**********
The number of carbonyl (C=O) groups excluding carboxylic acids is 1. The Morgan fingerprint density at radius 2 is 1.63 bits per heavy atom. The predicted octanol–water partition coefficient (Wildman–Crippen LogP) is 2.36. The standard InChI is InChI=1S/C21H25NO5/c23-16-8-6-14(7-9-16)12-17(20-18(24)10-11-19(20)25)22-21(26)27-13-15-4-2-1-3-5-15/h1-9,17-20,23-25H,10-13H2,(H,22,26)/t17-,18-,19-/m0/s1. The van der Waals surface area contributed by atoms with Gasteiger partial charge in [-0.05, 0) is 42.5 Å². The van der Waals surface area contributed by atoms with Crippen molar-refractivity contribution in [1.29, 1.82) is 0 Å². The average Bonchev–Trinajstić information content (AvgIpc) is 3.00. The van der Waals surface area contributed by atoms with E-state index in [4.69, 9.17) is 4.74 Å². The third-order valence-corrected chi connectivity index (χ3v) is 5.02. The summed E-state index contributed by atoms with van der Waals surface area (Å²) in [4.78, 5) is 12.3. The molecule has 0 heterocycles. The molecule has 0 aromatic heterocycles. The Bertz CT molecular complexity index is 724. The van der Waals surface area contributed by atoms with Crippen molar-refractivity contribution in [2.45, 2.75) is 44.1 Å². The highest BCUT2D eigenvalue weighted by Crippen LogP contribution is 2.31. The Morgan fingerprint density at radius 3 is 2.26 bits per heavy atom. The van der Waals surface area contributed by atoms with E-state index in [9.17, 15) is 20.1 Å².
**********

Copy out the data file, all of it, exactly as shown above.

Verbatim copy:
The number of carbonyl (C=O) groups excluding carboxylic acids is 1. The Morgan fingerprint density at radius 2 is 1.63 bits per heavy atom. The predicted octanol–water partition coefficient (Wildman–Crippen LogP) is 2.36. The standard InChI is InChI=1S/C21H25NO5/c23-16-8-6-14(7-9-16)12-17(20-18(24)10-11-19(20)25)22-21(26)27-13-15-4-2-1-3-5-15/h1-9,17-20,23-25H,10-13H2,(H,22,26)/t17-,18-,19-/m0/s1. The van der Waals surface area contributed by atoms with Gasteiger partial charge in [-0.05, 0) is 42.5 Å². The van der Waals surface area contributed by atoms with Crippen molar-refractivity contribution in [1.29, 1.82) is 0 Å². The average Bonchev–Trinajstić information content (AvgIpc) is 3.00. The van der Waals surface area contributed by atoms with E-state index in [4.69, 9.17) is 4.74 Å². The third-order valence-corrected chi connectivity index (χ3v) is 5.02. The summed E-state index contributed by atoms with van der Waals surface area (Å²) in [4.78, 5) is 12.3. The molecule has 0 heterocycles. The molecule has 0 aromatic heterocycles. The Bertz CT molecular complexity index is 724. The van der Waals surface area contributed by atoms with Crippen molar-refractivity contribution in [2.45, 2.75) is 44.1 Å². The highest BCUT2D eigenvalue weighted by Crippen LogP contribution is 2.31. The Morgan fingerprint density at radius 3 is 2.26 bits per heavy atom. The van der Waals surface area contributed by atoms with E-state index in [9.17, 15) is 20.1 Å².